Main Street Theater’s production of Tom Stoppard’s “The Hard Problem” is “good.” It made me happy to see such a well-done piece of art. Of course, there is no quantifiable way to tell how how much happiness I felt. It‘s just a feeling, a demonstration of my consciousness.
Therein lies the question of the eponymous “hard problem” — what is consciousness? What is the difference between “the brain” and “the mind”?
Stoppard’s most recent play, which premiered in 2015, opens with grad student Hilary (Jessie Hyder) arguing with her tutor, Spike (B. Connor Flynn), about the meaning of consciousness, morality and altruism. Spike believes our actions are motivated simply by a survival instinct — even dubs Raphael’s painting, “Madonna and Child” as “Woman Maximizing Gene Survival.” Hilary, on the other hand, believes we are motivated by the desire to be “good.”
By the following scene, the pair are post-coitus. When Spike catches Hilary on her knees in prayer, he is at first embarrassed to have disturbed her, then slightly incredulous that she would believe in God, and the pair kick off arguing again.
Hilary needs to believe that our actions are more than simply self-motivated. Her faith a God and her desire to be “good” stems from seeking forgiveness for giving up a daughter, the result of a teen pregnancy at 15, whom she named Catherine. Did she do the right thing? Is the girl happy? Is she taken care of? These questions haunt her.
Hilary takes a position at the Krohl Institute for Brain Science, a prestigious research center funded by Jerry Krohl (Rhett Martinez), who made his fortune in hedge funds. She gets a job ahead of Amal (Jordan Tannous), whose speciality is mathematical probability. Amal is a mathematician, whereas Hilary raises the “hard problem,” which impresses her soon-to-be boss, Leo (Dwight Clark).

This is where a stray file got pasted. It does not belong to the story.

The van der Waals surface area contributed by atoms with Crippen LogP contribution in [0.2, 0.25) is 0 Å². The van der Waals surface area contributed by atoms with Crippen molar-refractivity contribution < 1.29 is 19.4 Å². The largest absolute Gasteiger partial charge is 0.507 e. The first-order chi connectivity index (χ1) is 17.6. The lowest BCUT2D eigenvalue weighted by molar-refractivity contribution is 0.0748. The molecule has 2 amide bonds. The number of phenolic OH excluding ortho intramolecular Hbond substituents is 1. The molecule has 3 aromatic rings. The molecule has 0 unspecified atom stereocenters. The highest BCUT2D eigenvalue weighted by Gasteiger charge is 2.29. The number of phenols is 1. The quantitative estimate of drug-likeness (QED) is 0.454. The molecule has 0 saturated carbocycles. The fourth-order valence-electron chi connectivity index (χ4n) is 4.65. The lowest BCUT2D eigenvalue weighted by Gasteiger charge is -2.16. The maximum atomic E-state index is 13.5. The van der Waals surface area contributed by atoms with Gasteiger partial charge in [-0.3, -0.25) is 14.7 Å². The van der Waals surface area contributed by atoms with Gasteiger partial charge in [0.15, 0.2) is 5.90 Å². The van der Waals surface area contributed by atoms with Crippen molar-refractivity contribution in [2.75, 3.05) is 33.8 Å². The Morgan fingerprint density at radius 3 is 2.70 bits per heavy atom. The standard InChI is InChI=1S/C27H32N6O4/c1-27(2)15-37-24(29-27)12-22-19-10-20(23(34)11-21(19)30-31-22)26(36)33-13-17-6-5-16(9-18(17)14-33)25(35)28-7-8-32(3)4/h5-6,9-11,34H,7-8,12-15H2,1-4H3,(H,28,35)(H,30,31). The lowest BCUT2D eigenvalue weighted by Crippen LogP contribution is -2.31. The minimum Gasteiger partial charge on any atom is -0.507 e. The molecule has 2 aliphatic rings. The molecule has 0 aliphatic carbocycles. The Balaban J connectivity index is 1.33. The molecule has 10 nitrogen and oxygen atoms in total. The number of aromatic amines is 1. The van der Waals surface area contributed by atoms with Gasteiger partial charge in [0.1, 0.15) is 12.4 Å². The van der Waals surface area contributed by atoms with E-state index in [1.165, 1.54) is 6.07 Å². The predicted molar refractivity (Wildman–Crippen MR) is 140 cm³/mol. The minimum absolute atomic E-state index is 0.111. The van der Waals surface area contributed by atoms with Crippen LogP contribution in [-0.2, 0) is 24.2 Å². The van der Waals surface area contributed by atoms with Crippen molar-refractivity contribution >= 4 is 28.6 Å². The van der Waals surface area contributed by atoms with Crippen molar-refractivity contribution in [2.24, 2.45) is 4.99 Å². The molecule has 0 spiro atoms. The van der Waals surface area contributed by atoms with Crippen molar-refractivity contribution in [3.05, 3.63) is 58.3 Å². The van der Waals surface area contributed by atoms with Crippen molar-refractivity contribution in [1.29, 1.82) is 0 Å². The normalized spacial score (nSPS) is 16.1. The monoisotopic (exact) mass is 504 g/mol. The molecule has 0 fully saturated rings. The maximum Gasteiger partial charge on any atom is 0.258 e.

Five years later, we see Amal is also working for Jerry, building statistical models that predict the 2009 stock market crash. Hilary, meanwhile, with the help of her assistant mathematician Bo (Mai Le), is running a test on 95 children to test whether they feel empathy toward a woman they believe is being subjected to electric shocks. The test shows younger children have more empathy — or does it?
The ensemble is excellent, led by Hyder who embodies all the “goodness” Hilary strives for without at any time being cute. She is the core of the narrative and she was superb at every turn. Flynn’s Spike is the perfect foil for Hilary. In less sure hands, he could come across as simply arrogant, but Flynn gives us humanity as well. Tannous excels as the comic relief (although that is not to marginalize the importance of his character as counterpoint).
Martinez’s Jerry is a fascinating character and well played. In some ways, he comes across as a cartoon villain, fast talking, doing deals and barking at underlings on his phone in the middle of conversations, like a Film Noir newspaper editor. Yet we also see him with his adopted daughter, Cathy, where he is every bit the “good” caring, loving father.
Callina Anderson as Ursula, Bonnie Langthorn as Julia and Kallie Vinson as Cathy rounded out a strong cast.
Under the clean direction of Rebecca Greene Udden, a sure hand with Stoppard, the play zips along at a brisk two hours, including intermission. The production is in the round, which is always interesting, and the set is sparse but efficient.
“The Hard Problem” raises a lot of interesting ideas, and the dialogue, as one would expect from Stoppard, crackles, especially between Hilary and Spike.
What is “good”? What is the role of coincidence? Can everything really be explained through statistical models?
There’s a reason it’s a “hard problem.” For all the questions, audiences will leave no closer to an answer than when they arrived, but the play is “good” — and that’s quantifiably true — I think.
“The Hard Problem” has been extended through Oct. 13. Showtimes are 7:30 p.m., Oct. 3, 4, 5, 10, 11, 12, and 3 p.m., Oct. 6 and 13.
Main Street Theater is located at 2450 Times Boulevard in Houston.
For tickets, visit mainstreettheater.com.